As Minnesota’s once-promising season continues to spiral downward, there are a number of reasons we can point to for their rapid demise. Without question, though, the number one culprit for the Gophers’ collapse is injuries.
Outside of Reggie Lynch—whose college career is very likely over for well-documented reasons—every player in their top six has dealt with injuries of varying degree. An injury bug that widespread would impact any team negatively, but for a top-heavy Minnesota squad, it’s been particularly damaging.
Eric Curry’s absence has been written about all season. Curry would have served as the sixth man on what’s turned out to be a very thin bench, but after tearing his ACL over the summer, he’s missing the season. The rest of the team now resembles a MASH unit, with Minnesota’s four primary scorers playing hurt.
Dupree McBrayer’s stress reaction in his leg is so bad that he hasn’t been practicing and wears a walking boot between games. In Tuesday’s loss to Northwestern, he landed hard on the leg and had to be helped off the floor. That he returned in the second half and played through obvious pain is a testament to his toughness, but he clearly lacks the explosiveness he typically displays. Amir Coffey missed five games with a shoulder injury—during which the Gophers went 1-4—and also isn’t practicing as he continues to rehab, returning ahead of schedule Saturday to try to help the team. Nate Mason injured his ankle on December 23 against FAU, and missed the ensuing Harvard game. A couple of times this season, most notably against Maryland, he also appeared to have aggravated the hip injury he suffered in the NCAA tournament last year that required surgery, but continues to gut it out during his senior year. Like McBrayer, Mason’s displaying a lot of toughness, but clearly isn’t 100%. He’s still putting up big numbers offensively, but has struggled at times keeping up with quick point guards. Until Saturday, Jordan Murphy was the one Gopher who appeared immune to the injury bug, but he turned his ankle at Madison Square Garden and had to be helped off the floor, though he did return a few minutes later.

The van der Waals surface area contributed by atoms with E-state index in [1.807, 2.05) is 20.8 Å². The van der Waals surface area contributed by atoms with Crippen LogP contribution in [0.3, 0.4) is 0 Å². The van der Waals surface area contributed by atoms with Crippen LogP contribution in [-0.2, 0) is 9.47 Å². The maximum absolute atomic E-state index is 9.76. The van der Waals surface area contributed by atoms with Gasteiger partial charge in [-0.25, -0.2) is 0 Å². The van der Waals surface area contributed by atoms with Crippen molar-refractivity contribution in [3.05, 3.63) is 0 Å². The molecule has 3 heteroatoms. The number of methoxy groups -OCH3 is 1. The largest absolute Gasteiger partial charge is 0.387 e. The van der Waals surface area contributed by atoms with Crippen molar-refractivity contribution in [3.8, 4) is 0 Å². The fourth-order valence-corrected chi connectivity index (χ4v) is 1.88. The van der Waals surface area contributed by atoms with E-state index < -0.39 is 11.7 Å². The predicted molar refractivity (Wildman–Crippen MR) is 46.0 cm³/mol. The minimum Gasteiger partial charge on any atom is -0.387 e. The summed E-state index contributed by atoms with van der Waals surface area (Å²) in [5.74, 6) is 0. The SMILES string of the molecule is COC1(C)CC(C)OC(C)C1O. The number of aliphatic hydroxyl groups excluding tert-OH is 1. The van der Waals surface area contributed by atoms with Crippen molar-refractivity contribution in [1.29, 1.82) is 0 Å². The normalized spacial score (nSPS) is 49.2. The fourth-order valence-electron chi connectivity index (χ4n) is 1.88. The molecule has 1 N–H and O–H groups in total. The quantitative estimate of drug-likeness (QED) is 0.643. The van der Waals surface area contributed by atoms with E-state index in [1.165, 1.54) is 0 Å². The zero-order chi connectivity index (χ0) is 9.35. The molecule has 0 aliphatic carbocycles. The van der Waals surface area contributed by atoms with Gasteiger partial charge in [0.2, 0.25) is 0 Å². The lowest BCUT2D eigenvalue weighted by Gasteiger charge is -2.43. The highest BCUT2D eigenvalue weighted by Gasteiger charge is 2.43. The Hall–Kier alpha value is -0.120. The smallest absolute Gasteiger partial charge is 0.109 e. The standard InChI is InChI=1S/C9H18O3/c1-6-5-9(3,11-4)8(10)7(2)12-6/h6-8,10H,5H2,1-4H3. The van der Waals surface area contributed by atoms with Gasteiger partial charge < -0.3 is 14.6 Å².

Add it all up and you have two players who are out (Lynch, Curry), two who aren’t practicing (Coffey, McBrayer), and two who are playing through pain (Mason, Murphy). Those six are essentially their entire team, in terms of meaningful productivity. Only the bench has been relatively injury free. Lynch’s issues are separate, but it’s fair to say that the confluence of injuries is extraordinarily bad luck, and has forced Richard Pitino to practice with a depleted team as he tries to nurse them back to health.
The rash of injuries would be bad at any time, but it’s struck at arguably the worst time of the season. Minnesota just finished a stretch in which they played five games in eleven days, including a week-long three game east coast road trip. It’s certainly not shocking they went 1-4 during that stretch.
A deeper dive into those five games reveals that Minnesota generally stayed competitive through the first half, before fading late. Against Maryland, they led by three early in the second half, before being outscored 48-34 to close the game. Against Ohio State, they opened up a 20-10 lead to start the game, and trailed by just seven at the half, but scored just 18 second half points in a blowout loss. Against Northwestern, they led by 10 in the first half and 5 with 15 minutes left in the second, then got outscored 34-21 to close the game.